Robert Louis Stevenson, A Record, An Estimate, A Memorial, by A.H. Japp

Chapter XXIII

Edinburgh Reviewers’ Dicta Inapplicable to Later Work

FROM many different points of view discerning critics have celebrated the autobiographic vein — the self-revealing turn, the self-portraiture, the quaint, genial, yet really child-like egotistic and even dreamy element that lies like an amalgam, behind all Stevenson’s work. Some have even said, that because of this, he will finally live by his essays and not by his stories. That is extreme, and is not critically based or justified, because, however true it may be up to a certain point, it is not true of Stevenson’s quite latest fictions where we see a decided breaking through of the old limits, and an advance upon a new and a fresher and broader sphere of interest and character altogether. But these ideas set down truly enough at a certain date, or prior to a certain date, are wrong and falsely directed in view of Stevenson’s latest work and what it promised. For instance, what a discerning and able writer in the EDINBURGH REVIEW of July 1895 said truly then was in great part utterly inapplicable to the whole of the work of the last years, for in it there was grasp, wide and deep, of new possibilities — promise of clear insight, discrimination, and contrast of character, as well as firm hold of new and great human interest under which the egotistic or autobiographic vein was submerged or weakened. The EDINBURGH REVIEWER wrote:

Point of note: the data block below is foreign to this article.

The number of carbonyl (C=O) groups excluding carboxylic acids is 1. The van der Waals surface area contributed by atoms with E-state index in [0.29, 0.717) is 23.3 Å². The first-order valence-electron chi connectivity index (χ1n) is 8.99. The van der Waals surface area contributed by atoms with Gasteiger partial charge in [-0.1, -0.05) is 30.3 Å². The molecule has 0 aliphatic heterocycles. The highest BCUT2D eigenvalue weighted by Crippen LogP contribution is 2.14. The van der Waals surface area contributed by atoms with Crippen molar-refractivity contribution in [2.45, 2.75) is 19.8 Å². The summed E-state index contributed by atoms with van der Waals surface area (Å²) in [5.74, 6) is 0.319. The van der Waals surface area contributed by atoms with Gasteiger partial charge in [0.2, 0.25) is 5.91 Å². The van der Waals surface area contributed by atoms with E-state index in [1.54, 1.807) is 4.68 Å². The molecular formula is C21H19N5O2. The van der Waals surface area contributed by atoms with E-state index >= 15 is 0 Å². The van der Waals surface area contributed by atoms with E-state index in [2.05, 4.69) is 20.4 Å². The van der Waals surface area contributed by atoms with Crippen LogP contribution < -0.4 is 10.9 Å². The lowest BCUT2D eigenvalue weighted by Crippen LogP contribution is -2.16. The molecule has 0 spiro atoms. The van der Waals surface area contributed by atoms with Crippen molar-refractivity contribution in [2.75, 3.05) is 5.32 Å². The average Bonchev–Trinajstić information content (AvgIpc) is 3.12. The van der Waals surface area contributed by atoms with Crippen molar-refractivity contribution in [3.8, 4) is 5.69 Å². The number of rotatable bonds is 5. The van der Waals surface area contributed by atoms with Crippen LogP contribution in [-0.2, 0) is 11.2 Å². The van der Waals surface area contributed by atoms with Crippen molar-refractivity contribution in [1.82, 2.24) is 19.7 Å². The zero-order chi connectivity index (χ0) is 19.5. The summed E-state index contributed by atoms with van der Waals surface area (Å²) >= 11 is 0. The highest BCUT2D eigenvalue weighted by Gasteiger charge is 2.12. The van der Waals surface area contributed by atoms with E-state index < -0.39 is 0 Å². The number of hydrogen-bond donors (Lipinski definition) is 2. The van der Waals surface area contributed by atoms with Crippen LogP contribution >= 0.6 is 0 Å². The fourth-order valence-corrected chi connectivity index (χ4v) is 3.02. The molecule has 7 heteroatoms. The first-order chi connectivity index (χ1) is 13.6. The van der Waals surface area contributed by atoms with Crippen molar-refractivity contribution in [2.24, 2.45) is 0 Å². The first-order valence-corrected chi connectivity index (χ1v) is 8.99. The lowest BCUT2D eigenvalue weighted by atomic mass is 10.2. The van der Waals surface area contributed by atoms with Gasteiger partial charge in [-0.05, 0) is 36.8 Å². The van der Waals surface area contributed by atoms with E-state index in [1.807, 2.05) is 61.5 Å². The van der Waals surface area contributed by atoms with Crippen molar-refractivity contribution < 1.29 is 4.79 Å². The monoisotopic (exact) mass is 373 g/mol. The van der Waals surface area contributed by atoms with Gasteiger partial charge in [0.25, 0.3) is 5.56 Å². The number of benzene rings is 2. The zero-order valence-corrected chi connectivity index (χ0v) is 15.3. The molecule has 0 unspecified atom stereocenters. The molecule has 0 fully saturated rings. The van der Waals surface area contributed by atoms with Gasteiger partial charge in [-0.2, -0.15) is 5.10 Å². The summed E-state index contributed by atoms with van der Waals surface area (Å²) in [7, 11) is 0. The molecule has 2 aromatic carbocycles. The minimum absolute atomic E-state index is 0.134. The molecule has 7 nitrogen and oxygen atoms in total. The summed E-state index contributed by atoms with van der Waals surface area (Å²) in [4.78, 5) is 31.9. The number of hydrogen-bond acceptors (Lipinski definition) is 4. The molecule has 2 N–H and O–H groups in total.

“There was irresistible fascination in what it would be unfair to characterise as egotism, for it came natural to him to talk frankly and easily of himself. . . . He could never have dreamed, like Pepys, of locking up his confidence in a diary. From first to last, in inconsecutive essays, in the records of sentimental touring, in fiction and in verse, he has embodied the outer and the inner autobiography. He discourses — he prattles — he almost babbles about himself. He seems to have taken minute and habitual introspection for the chief study in his analysis of human nature, as a subject which was immediately in his reach, and would most surely serve his purpose. We suspect much of the success of his novels was due to the fact that as he seized for a substructure on the scenery and situations which had impressed him forcibly, so in the characters of the most different types, there was always more or less of self-portraiture. The subtle touch, eminently and unmistakably realistic, gave life to what might otherwise have seemed a lay-figure. . . . He hesitated again and again as to his destination; and under mistakes, advice of friends, doubted his chances, as a story-writer, even after TREASURE ISLAND had enjoyed its special success. . . . We venture to think that, with his love of intellectual self-indulgence, had he found novel-writing really enjoyable, he would never have doubted at all. But there comes in the difference between him and Scott, whom he condemns for the slovenliness of hasty workmanship. Scott, in his best days, sat down to his desk and let the swift pen take its course in inspiration that seemed to come without an effort. Even when racked with pains, and groaning in agony, the intellectual machinery was still driven at a high pressure by something that resembled an irrepressible instinct. Stevenson can have had little or nothing of that inspiriting afflatus. He did his painstaking work conscientiously, thoughtfully; he erased, he revised, and he was hard to satisfy. In short, it was his weird — and he could not resist it — to set style and form before fire and spirit.”

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